I say the same thing at this time every year: I don’t make resolutions.
I find the practice exhausting, weighted by clunky expectation and bearing perhaps the sting of all that was abandoned in the previous year, the hopes that faltered and burned, the plans that dissipated after shimmering on a sea of possibility in the face of new beginnings.
But I do like intentional exits and contemplative entrances. Letting go of the old in a way that connects me more deeply to myself, that gives my heart room to speak and gratitude a place to soften whatever challenges and sorrows may have come before.
Though I have often celebrated New Year’s Eve in festive fashion with friends and family in years past, I have learned that I enjoy more a quiet that allows me to simply be, to sit with each unfolding moment.
In recently bidding farewell to 2017, that meant making myself a delicious dinner from scratch with ingredients bought fresh that day from the co-op and setting the table for company — with myself as the honored guest. Candles. A fancy wine glass. The napkins I was saving for a special occasion, planning on delivering their “You’re simply amazing” message to a gathering of treasured friends.
Being present and intentional also meant writing, giving the words in my head space to play — indeed pausing long enough to even notice their dance — and have them spill across the page.
Despite the frigid temperatures, I took myself to an interfaith kirtan in an old church, carrying the gratitude that had been rising in tender waves all day — thinking of no better way to express it than a chanting rain of praise.
As 2017 drew to a close, I felt full, nurtured by this deep and mindful slowing down. And as I looked back on the year, I was surprised to hold its luster in my hands. Yes, 2017 was calamitous, heartbreaking and infuriating in many ways. On a national and global scale, there was no escaping the cacophony of the dire and destructive — the news that routinely sparked outrage, tears, the struggle to make sense of so much that was unfathomable, while searching for shards of hope.
And yet…and yet still…I was swallowed by love, buoyed by kindness, saved by the everyday beauty of this world. 2017 brought me back to Tanzania, to my children whose lives have been woven into the marrow of the one that I call my own. It invited me to push my edge at work, to take a stand for the values I believe in by marching with thousands of women on a bitter January day. I traveled to places new and old, explored unexpected writing opportunities, gave myself over to the joy of every couple I married, the wonder of theater and art.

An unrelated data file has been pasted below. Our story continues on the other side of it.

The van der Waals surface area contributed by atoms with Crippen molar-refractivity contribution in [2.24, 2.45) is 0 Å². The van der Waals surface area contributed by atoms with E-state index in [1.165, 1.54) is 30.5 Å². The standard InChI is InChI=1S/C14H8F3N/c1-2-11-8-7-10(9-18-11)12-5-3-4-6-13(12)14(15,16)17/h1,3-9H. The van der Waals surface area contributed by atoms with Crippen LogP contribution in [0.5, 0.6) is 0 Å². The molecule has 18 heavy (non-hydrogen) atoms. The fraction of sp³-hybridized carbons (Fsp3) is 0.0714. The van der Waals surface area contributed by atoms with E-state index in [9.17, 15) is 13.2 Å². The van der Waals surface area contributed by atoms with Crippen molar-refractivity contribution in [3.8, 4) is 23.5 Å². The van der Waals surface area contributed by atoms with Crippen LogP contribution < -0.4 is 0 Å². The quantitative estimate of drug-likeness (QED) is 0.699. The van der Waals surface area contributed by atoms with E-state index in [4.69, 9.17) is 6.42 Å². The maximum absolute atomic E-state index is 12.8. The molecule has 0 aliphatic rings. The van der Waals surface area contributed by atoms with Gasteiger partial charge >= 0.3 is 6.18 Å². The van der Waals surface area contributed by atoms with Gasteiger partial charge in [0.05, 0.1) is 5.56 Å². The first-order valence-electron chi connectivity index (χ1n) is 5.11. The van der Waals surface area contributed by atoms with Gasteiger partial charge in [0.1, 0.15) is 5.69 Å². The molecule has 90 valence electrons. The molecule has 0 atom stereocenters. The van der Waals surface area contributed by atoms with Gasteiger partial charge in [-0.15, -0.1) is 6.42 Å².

There were hard moments, yes. Sorrow settled in, seeping its song into days that set me adrift. Disappointment reared, with its crush of “what-ifs.” But if nothing else, 2017 reinforced in me my commitment to keeping an joy. To dedicating myself again and again to happiness. To choosing that steadfast companion, whether it be a sliver or a rounded offering in any given day.
Such a choice is not meant to deny the suffering and inequities that throng us but remains a leavening, a loving-kindness to ourselves. It is an honoring of life’s duality, the way it shatters and renews us, splays its feasts of beauty beside its ravages of hope.
I believe risking joy in a world that seems bent on denouncing its right to flourish builds and grows resilience. It is how a fine year blooms against the backdrop of despair, how the hands hold light to make a way where none seems possible.
In a year-end yoga class, my teacher encouraged us to think not of what we resolve to do in 2018, but how we would like to feel. To start there and make that the framework for our every action and choice.
I was still making my way into that answer, perched in that reflective space of greeting another year, when a different teacher in a different studio on New Year’s Day asked: “How do you want 2018 to feel?”
The first word that came to me, so simple and seemingly uninspired, was “good.” And just like she suspected and cautioned us against doing, I tried to discard it. Cast about for something more substantive, enlivening, even lofty.
But “good” kept making its roost, drawing its ease about my shoulders, opening space to breathe in its many possibilities. And so here I am in a year of being guided by what feels good to me. Not just from a place of pure self-absorption in my own personal care, in where and with whom I spend my time, and the energy I want to carry in my body with the commitments and choices I make.
No, what feels good can also be a counterbalance to the barrage of negativity and suffering that cloak these times in which we live. An invitation to give where we see lack, to support where injustice sears us, to love more, create more, choose courage, openness, generosity — any act of will and heart that upholds our vision of the world we’d like to see.
A good 2018 feels even more expansive to me than a joyful one, though I will keep a joyful spirit, trusting in both my intention and my nature to steer me forward into the shape of summoning days.